Effective asthma management strategies, especially regular use of inhaled corticosteroids, long-acting beta-agonists and asthma specialist care, are independently associated with better long-term asthma control. These findings are featured in the November 2006 Journal of Allergy & Clinical Immunology (JACI).
Previously, poor asthma control has been thought to be related to severe asthma, and proper asthma control was thought to be related to effective management, but concrete data to support these hypothesizes is limited.
In this study, “Determinants of future long-term asthma control,” Michael Schatz, MD, MS, FAAAAI, and colleagues sought to identify independent possible determinants of future long-term asthma control among asthma severity, management, demographic and comorbidity predictors. They surveyed a random sample of 2,250 health maintenance organization members aged 18 to 56 years with persistent asthma and tracking pharmacy data on medication dispensings.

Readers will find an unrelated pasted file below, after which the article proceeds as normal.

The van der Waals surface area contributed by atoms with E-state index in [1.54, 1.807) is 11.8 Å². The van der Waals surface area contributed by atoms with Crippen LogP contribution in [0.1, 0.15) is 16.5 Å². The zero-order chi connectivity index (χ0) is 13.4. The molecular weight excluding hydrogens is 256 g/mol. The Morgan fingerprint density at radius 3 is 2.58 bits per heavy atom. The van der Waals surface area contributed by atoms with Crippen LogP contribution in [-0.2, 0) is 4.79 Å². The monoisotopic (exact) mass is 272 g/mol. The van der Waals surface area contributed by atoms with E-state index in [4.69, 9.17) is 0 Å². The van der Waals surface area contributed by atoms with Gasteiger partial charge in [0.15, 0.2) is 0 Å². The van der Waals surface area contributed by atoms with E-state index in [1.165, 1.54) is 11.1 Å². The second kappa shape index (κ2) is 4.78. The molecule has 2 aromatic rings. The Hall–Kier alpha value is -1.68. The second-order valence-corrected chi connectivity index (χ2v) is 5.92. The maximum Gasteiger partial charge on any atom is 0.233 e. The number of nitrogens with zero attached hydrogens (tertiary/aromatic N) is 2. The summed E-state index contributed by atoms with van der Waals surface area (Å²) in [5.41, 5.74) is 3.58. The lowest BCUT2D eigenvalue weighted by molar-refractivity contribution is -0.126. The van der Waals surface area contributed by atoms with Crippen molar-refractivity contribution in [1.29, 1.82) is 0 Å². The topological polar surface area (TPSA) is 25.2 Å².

The study found:
• A significant improvement in long-term control with increasing number of asthma management strategies, even after adjusting for the other predictors of long-term control.
• Long-term asthma control was significantly and inversely related to all severity-related asthma use measures tested.
• Long-term control was significantly and directly related to all management characteristics.
• Long-term control was significantly and inversely related to smoking and COPD but not to reflux.
• Poor long-term control was significantly related to younger age, lower educational level and being African American or male, but not income level.
Based on these findings, indicators of asthma severity and other patient characteristics are inversely related to future asthma control, but effective management strategies are associated with improved asthma control even after accounting for these high-risk characteristics.